Cropland Expansion Into Prairie Pothole Wetlands, 2001-2010, Carol A. Johnston Feb 2018

Cropland Expansion Into Prairie Pothole Wetlands, 2001-2010, Carol A. Johnston

Carol Johnston

No abstract provided.


Toward A Synthesis Of Conservation And Animal Welfare Science, David Fraser Nov 2017

Toward A Synthesis Of Conservation And Animal Welfare Science, David Fraser

David Fraser, PhD

Conservation biology and animal welfare science are multidisciplinary fields of research that address social concerns about animals. Conservation biology focuses on wild animals, works at the level of populations, ecological systems and genetic types, and deals with threats to biodiversity and ecological integrity. Animal welfare science typically focuses on captive (often domestic) animals, works at the level of individuals and groups, and deals with threats to the animals’ health and quality of life. However, there are many areas of existing or potential overlap: (i) many real-life problems, such as environmental contamination, urban development and transportation, create problems for animals that ...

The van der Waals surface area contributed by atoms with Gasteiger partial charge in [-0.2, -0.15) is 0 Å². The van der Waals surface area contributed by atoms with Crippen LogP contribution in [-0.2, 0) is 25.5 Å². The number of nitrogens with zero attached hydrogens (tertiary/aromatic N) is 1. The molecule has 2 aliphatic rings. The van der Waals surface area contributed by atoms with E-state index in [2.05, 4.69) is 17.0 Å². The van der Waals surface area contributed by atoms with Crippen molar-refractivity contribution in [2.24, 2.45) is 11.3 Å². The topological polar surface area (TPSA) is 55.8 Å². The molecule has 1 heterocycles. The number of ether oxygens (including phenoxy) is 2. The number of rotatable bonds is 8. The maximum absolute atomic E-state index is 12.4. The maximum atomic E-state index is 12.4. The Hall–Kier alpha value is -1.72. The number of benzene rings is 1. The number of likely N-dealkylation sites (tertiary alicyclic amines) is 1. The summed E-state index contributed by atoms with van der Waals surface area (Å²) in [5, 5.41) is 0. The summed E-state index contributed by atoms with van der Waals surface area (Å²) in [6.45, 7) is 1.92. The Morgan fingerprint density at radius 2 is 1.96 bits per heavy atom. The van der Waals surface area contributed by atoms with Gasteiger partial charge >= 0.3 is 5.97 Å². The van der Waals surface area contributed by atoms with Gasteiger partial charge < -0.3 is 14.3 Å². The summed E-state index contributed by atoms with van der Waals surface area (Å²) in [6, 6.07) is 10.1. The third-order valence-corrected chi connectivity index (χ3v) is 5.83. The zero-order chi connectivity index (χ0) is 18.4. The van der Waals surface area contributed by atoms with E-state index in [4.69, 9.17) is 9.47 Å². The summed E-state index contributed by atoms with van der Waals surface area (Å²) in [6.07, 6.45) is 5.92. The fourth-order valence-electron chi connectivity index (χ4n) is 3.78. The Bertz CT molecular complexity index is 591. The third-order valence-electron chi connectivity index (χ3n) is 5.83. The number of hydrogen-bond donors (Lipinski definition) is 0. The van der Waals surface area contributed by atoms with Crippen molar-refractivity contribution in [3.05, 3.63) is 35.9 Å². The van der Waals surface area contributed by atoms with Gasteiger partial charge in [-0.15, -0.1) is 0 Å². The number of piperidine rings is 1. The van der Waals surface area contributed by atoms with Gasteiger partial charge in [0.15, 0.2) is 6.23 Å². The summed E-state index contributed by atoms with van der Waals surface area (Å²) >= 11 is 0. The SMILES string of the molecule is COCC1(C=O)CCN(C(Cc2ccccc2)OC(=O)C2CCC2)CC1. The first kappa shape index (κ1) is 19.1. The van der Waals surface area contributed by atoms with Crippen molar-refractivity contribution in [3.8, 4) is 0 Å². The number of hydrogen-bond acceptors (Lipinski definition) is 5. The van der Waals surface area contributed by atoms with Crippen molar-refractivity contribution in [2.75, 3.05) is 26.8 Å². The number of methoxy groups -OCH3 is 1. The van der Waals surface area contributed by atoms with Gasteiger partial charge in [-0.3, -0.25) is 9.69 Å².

Rating Harms To Wildlife: A Survey Showing Convergence Between Conservation And Animal Welfare Views, S. Dubois, D. Fraser Nov 2017

Rating Harms To Wildlife: A Survey Showing Convergence Between Conservation And Animal Welfare Views, S. Dubois, D. Fraser

David Fraser, PhD

Human activities may cause conservation concerns when animal populations or ecosystems are harmed and animal welfare concerns when individuals are harmed. In general, people are concerned with one or the other, as the concepts may be regarded as separate or even at odds. An online purposive survey of 339 British Columbians explored differences between groups that varied by gender, residency, wildlife engagement level and value orientation (conservation-oriented or animal welfare-oriented), to see how they rated the level of harm to wildlife caused by different human activities. Women, urban residents, those with low wildlife engagement, and welfare-orientated participants generally scored activities ...